sudo apt-get install libio-socket-ssl-perl

Testing your configuration

You can check if the pre-defined use values can detect your WAN IP by running this command:

sudo ddclient -query

If your server is connected with an ethernet cable, the output should look something like this:

use=if, if=lo address is
use=if, if=p2p1 address is
use=if, if=wlan0 address is NOT FOUND
use=web, web=dnspark address is
use=web, web=dyndns address is
use=web, web=loopia address is

To test your ddclient configuration with really verbose output, printing all possible configuration parameters and their values, you can use this command:

sudo ddclient -debug -verbose -noquiet

I won't print a sample output because it's too long, but somewhere near the bottom you should see a line like this:

SUCCESS:  updating backup: good: IP address set to

While we've got all this information, It's worth checking to make sure you are actually using SSL to connect to your dynamic DNS provider. Look for lines like this:

CONNECT:  dynamicdns.park-your-domain.com

Run ddclient as a daemon

Since we don't just want the IP address to update once, we still need to set up ddclient to run as a daemon so it can check for a change of IP address periodically and notify the dynamic DNS provider if necessary.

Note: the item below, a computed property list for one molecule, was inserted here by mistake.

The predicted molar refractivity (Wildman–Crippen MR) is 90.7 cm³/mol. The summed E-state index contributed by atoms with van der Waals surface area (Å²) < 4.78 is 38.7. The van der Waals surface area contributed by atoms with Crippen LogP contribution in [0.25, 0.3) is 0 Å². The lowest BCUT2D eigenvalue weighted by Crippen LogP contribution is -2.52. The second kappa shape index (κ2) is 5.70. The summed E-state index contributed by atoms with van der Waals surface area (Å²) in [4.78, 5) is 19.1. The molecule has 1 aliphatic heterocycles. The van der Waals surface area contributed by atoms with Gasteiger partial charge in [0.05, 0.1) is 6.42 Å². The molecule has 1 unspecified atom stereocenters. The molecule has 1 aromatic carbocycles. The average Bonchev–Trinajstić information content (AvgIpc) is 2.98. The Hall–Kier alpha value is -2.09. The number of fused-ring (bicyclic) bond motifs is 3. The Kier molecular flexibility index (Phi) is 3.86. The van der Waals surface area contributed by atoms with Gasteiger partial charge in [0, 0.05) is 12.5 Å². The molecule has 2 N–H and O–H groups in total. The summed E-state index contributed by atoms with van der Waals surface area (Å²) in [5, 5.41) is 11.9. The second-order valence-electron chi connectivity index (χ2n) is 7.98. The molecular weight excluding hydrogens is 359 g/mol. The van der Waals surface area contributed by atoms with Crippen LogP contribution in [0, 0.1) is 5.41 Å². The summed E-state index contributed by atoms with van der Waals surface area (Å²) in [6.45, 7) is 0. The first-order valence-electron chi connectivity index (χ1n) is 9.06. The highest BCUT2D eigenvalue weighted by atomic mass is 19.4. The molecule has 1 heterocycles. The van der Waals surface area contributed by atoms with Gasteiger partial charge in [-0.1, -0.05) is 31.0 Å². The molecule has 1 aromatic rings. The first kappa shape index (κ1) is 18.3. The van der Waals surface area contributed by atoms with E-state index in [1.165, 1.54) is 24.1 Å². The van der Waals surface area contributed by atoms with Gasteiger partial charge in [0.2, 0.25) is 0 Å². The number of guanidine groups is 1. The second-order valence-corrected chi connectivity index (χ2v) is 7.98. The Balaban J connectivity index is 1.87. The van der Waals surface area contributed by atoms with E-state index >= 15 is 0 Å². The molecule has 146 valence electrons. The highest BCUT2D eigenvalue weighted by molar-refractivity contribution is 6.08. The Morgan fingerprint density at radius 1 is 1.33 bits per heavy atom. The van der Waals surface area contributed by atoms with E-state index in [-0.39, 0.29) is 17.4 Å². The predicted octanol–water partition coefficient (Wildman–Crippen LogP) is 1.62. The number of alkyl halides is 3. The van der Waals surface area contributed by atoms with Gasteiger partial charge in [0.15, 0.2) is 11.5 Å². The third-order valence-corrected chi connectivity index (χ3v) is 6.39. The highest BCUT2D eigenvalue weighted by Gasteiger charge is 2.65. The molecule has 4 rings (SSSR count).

To start the daemon we need to open another configuration file, /etc/default/ddclient and set:


You will notice there is a daemon_interval parameter there too, I think the default value of 300 seconds (5 minutes) is reasonable, so I didn't change it.

Save and close the file, and then run:

sudo service ddclient start

to start the daemon, and:

sudo service ddclient status

to check its status.

ddclient keeps a cache of your IP address, and it will only update the record with your dynamic DNS provider if your IP address hasn't changed. Since some ISPs seem to only allocate new IP addresses when the modem is power cycled, and some dynamic DNS providers will time out if you don't update the record in a while, there is one thing left to do - we need to add a cron job to force an update weekly, just in case.

Choose whether you want to force an update daily or weekly, and then create a file called ddclient in the relevant directory, e.g. /etc/cron.daily or /etc/cron.weekly:

sudo nano /etc/cron.daily/ddclient

Fill in this information:

/usr/sbin/ddclient -force

Then make the script executable:

sudo chmod +x /etc/cron.daily/ddclient

Done :)

Useful links



I am new to the Raspberry. I have followed your excellent tutorial and setup DDNS with NameCheap using ddclient. My domain is annapolisbluebird.com which I have set up for my Raspberry on a sailboat in a marina so I can keep track of critical parameters on my boat. The Raspberry is connected to the Internet with a WiFi connection through a router. Using hcidata I come up with an IP address for that domain. I can ping to it. The problem when I try to make a Putty or VNC connection, I get the error message that the server has actively refused the connection. Not sure what the problem is.